Although posted this a couple of months ago, I’m often reminded that as individuals we are not “islands isolated in a sea of humanity.” In fact, the more life speeds and flashes by us, the concept of “two people paddling the canoe” seems more of a necessity than not.
We are interconnected with family, friends and the rest of the human race through billions of relationships. Some are big, many are not. Regardless, in a sea of heavy swells, “paddling your own canoe” can be a tough slug at best. Deadly at worst.
“Two people paddling the canoe” works better on a number of levels. We are meant to be in community. Don’t let others tell you different.
I do get the feeling what you’re about to read has a glittering opportunity to ring true in its meaning for many. And with some luck, it also has a brilliant chance to aggrieve and rile the “cliche-laden lifestyle” of just as many as well.
All in a thousand words or so. Pretty impressive!
Recently in my blog feed, I came across the quote “paddle your own canoe” which was being used in one of many “quote of the day writing challenges.”
The quote itself is quite old to my understanding and comes from a poem written back in the 1850’s.
Nevertheless, the concept and phrase of “paddle your own canoe” as we’ve come to know it today can have a variety of interpretations:
- to be the master of your own destiny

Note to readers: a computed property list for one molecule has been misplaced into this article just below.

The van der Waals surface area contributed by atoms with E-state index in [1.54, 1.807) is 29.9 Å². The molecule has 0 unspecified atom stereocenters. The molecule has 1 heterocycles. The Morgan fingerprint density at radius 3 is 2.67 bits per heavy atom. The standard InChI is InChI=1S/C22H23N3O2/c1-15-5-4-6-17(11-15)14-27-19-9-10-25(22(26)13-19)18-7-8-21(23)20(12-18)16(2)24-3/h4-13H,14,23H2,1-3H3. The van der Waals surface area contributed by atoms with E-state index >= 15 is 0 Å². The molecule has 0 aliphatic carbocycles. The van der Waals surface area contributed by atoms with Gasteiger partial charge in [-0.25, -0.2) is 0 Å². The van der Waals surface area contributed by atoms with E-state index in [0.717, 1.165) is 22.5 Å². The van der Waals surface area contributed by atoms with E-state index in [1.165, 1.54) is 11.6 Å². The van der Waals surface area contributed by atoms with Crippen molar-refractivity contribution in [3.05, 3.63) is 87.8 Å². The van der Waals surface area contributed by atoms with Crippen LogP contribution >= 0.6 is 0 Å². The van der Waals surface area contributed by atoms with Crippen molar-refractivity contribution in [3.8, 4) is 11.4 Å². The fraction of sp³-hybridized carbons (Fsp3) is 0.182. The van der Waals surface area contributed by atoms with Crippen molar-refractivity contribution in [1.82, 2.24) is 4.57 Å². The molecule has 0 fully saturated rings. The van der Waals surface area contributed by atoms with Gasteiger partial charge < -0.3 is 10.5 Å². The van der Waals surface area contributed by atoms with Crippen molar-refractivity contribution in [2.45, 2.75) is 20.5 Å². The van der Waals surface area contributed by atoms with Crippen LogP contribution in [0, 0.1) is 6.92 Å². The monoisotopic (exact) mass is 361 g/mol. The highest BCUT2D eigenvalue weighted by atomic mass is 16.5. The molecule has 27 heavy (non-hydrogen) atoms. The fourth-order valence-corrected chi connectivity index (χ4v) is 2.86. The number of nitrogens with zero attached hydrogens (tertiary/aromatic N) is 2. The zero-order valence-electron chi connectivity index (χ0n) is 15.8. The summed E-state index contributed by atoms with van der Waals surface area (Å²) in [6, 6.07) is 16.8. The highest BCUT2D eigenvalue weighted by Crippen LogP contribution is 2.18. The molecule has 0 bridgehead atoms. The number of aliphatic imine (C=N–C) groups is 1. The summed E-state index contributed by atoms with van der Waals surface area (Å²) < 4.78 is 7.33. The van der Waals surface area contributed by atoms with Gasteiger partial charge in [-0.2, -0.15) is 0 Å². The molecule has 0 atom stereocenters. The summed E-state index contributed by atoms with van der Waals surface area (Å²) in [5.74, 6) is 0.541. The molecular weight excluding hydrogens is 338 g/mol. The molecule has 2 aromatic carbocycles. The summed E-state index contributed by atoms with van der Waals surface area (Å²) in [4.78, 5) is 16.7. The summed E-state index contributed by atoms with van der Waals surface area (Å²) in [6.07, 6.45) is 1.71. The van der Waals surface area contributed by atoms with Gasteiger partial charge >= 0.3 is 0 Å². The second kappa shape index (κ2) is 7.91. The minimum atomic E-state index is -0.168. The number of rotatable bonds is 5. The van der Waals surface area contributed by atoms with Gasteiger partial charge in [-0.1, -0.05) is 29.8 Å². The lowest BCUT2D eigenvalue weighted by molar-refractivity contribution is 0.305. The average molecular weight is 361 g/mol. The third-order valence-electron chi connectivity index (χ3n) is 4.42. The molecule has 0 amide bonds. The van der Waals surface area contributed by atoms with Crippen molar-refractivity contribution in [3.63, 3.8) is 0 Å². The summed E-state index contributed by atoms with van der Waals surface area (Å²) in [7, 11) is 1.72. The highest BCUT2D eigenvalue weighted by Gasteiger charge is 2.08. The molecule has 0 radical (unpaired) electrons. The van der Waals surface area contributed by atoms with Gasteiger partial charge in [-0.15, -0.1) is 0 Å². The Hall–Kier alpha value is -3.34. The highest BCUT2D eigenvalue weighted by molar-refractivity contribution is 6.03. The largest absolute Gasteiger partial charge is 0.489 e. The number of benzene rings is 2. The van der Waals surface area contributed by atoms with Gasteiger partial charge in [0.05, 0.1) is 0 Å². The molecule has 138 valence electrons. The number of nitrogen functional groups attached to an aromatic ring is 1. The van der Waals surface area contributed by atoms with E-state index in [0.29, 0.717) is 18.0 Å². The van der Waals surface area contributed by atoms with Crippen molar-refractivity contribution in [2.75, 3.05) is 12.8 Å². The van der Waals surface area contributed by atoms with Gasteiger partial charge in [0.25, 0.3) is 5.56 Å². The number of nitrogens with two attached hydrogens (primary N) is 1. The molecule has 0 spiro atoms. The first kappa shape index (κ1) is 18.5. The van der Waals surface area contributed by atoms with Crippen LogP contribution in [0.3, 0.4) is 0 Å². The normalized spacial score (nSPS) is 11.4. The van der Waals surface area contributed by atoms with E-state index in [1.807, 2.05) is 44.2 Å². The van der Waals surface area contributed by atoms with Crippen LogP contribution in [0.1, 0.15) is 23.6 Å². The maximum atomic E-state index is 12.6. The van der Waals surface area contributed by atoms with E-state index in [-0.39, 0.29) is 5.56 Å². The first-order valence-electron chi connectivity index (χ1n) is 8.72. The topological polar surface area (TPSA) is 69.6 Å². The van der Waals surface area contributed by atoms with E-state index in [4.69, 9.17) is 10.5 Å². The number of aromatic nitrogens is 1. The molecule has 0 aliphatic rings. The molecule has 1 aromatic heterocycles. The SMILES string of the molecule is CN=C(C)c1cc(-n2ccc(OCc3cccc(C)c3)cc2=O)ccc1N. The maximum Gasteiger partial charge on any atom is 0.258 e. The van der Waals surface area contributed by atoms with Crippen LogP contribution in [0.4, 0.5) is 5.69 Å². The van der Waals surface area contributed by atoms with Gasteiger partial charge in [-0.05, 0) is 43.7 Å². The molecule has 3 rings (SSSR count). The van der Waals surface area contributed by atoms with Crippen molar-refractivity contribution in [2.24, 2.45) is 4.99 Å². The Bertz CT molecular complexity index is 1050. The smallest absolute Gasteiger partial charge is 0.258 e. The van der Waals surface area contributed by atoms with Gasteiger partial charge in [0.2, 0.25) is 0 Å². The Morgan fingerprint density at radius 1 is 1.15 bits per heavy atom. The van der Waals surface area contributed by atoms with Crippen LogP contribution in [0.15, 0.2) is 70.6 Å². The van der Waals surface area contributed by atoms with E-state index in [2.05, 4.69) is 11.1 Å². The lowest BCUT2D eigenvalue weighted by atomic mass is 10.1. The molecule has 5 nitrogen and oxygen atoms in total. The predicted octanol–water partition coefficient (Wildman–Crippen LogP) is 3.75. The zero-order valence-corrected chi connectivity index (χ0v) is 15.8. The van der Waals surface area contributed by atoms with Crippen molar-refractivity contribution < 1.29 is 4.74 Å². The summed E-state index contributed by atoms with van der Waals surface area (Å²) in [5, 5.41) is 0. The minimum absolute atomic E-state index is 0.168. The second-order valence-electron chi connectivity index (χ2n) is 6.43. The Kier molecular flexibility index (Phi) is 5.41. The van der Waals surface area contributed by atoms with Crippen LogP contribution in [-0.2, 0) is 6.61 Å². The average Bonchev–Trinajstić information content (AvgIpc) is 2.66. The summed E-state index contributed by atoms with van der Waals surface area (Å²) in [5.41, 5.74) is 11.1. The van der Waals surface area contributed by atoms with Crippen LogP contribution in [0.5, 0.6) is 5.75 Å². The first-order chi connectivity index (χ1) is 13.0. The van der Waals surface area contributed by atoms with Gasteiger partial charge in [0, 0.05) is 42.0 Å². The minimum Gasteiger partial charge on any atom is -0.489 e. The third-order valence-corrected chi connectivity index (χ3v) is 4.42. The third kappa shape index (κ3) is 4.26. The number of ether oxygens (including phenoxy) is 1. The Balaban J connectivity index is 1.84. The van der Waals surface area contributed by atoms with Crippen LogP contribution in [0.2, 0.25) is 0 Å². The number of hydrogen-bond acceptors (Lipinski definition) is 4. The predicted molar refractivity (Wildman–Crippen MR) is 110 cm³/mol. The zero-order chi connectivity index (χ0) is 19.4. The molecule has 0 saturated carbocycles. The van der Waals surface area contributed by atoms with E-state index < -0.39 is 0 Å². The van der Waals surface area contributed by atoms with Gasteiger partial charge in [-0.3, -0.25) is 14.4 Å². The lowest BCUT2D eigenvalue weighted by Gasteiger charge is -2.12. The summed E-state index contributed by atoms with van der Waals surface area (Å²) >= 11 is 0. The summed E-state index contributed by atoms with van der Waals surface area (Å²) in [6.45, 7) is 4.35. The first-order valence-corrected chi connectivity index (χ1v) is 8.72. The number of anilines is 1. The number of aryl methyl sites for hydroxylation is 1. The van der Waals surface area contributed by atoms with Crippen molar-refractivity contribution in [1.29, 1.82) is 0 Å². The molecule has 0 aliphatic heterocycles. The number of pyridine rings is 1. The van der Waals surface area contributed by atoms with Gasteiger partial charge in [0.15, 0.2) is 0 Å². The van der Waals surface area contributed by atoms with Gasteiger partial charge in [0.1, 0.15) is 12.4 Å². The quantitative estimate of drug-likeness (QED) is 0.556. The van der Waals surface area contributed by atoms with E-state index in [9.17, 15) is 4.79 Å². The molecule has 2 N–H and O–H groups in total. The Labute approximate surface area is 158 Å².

- self-reliance and independence
- not needing help from anyone
- steer one’s own ship
- act independently and decide your own fate
- love many and trust fewer
I’m sure there are likely a host of other meanings of the phrase as well.
Realistically “paddle your own canoe”, which is a well-worn and overused cliche, does have a certain ring of truth to it. In our present environment of self-help guru’s and shelves upon shelves of books at your local “Chapters” store, all extolling the virtues of taking control of your own destiny, “paddle your own canoe” certainly carries a lot of weight and so it should it, but perhaps only to some limited extent.
And if nothing else, the concept of “paddle your own canoe” has thickly and richly lined the pocketbooks of many of the world’s primo “self-help and motivational guiding lighters.”
But, I digress and likely shouldn’t head down that particular trail into the “barren lands of psycho-speak.”
We do, however, need to make our own decisions in life; chart our course(whatever that course may look like) and live with those decisions.
“Paddle your own canoe” does smack of the “I can do it all on my own” mentality. The “grab life by the balls; charge ahead at all costs; I’m a one-person army; I’ll head off into the storms of life by myself; I don’t need anyone else” mindset.
If looking at “paddle your own canoe” from its literal meaning of solo canoeing, there is great merit in getting into a canoe by yourself and paddling off into a calm and still watered misty morning in the wilds of northern Ontario.
Although the benefits of “paddle your own canoe” on a wilderness canoe trip may differ between individuals, some of the more common themes might be:
- go when you want to go; you don’t need to make it work with someone else’s schedule
- you can make the trip as difficult or as easy as you want it to be